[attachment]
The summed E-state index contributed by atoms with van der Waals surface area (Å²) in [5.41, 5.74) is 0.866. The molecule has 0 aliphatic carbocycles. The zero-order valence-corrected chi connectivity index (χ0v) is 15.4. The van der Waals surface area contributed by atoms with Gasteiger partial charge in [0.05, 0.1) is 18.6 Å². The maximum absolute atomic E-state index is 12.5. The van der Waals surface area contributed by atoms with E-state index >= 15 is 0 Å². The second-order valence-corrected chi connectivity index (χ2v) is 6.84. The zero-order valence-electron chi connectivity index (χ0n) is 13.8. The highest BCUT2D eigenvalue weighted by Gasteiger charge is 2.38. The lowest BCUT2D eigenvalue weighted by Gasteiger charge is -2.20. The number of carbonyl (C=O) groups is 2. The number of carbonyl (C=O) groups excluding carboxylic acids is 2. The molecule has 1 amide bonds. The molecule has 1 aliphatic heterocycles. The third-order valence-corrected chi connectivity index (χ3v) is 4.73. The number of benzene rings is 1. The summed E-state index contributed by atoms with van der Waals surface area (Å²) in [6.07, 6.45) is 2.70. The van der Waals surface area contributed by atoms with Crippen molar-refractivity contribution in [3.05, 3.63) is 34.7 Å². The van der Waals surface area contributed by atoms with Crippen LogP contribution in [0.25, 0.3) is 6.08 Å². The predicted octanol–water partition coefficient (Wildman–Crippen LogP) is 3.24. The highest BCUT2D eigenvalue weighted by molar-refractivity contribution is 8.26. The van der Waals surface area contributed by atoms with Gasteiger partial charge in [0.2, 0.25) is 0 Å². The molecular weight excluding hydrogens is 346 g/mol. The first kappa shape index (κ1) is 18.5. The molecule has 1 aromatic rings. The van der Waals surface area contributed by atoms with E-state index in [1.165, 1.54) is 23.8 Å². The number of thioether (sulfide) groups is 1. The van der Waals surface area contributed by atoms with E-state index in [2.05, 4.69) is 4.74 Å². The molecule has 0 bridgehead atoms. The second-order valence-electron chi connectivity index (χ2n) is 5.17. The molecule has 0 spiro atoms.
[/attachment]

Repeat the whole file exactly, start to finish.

The summed E-state index contributed by atoms with van der Waals surface area (Å²) in [5.41, 5.74) is 0.866. The molecule has 0 aliphatic carbocycles. The zero-order valence-corrected chi connectivity index (χ0v) is 15.4. The van der Waals surface area contributed by atoms with Gasteiger partial charge in [0.05, 0.1) is 18.6 Å². The maximum absolute atomic E-state index is 12.5. The van der Waals surface area contributed by atoms with E-state index >= 15 is 0 Å². The second-order valence-corrected chi connectivity index (χ2v) is 6.84. The zero-order valence-electron chi connectivity index (χ0n) is 13.8. The highest BCUT2D eigenvalue weighted by Gasteiger charge is 2.38. The lowest BCUT2D eigenvalue weighted by Gasteiger charge is -2.20. The number of carbonyl (C=O) groups is 2. The number of carbonyl (C=O) groups excluding carboxylic acids is 2. The molecule has 1 amide bonds. The molecule has 1 aliphatic heterocycles. The third-order valence-corrected chi connectivity index (χ3v) is 4.73. The number of benzene rings is 1. The summed E-state index contributed by atoms with van der Waals surface area (Å²) in [6.07, 6.45) is 2.70. The van der Waals surface area contributed by atoms with Crippen molar-refractivity contribution in [3.05, 3.63) is 34.7 Å². The van der Waals surface area contributed by atoms with Crippen LogP contribution in [0.25, 0.3) is 6.08 Å². The predicted octanol–water partition coefficient (Wildman–Crippen LogP) is 3.24. The highest BCUT2D eigenvalue weighted by molar-refractivity contribution is 8.26. The van der Waals surface area contributed by atoms with Gasteiger partial charge in [0.2, 0.25) is 0 Å². The molecular weight excluding hydrogens is 346 g/mol. The first kappa shape index (κ1) is 18.5. The molecule has 1 aromatic rings. The van der Waals surface area contributed by atoms with E-state index in [1.165, 1.54) is 23.8 Å². The number of thioether (sulfide) groups is 1. The van der Waals surface area contributed by atoms with E-state index in [2.05, 4.69) is 4.74 Å². The molecule has 0 bridgehead atoms. The second-order valence-electron chi connectivity index (χ2n) is 5.17. The molecule has 0 spiro atoms.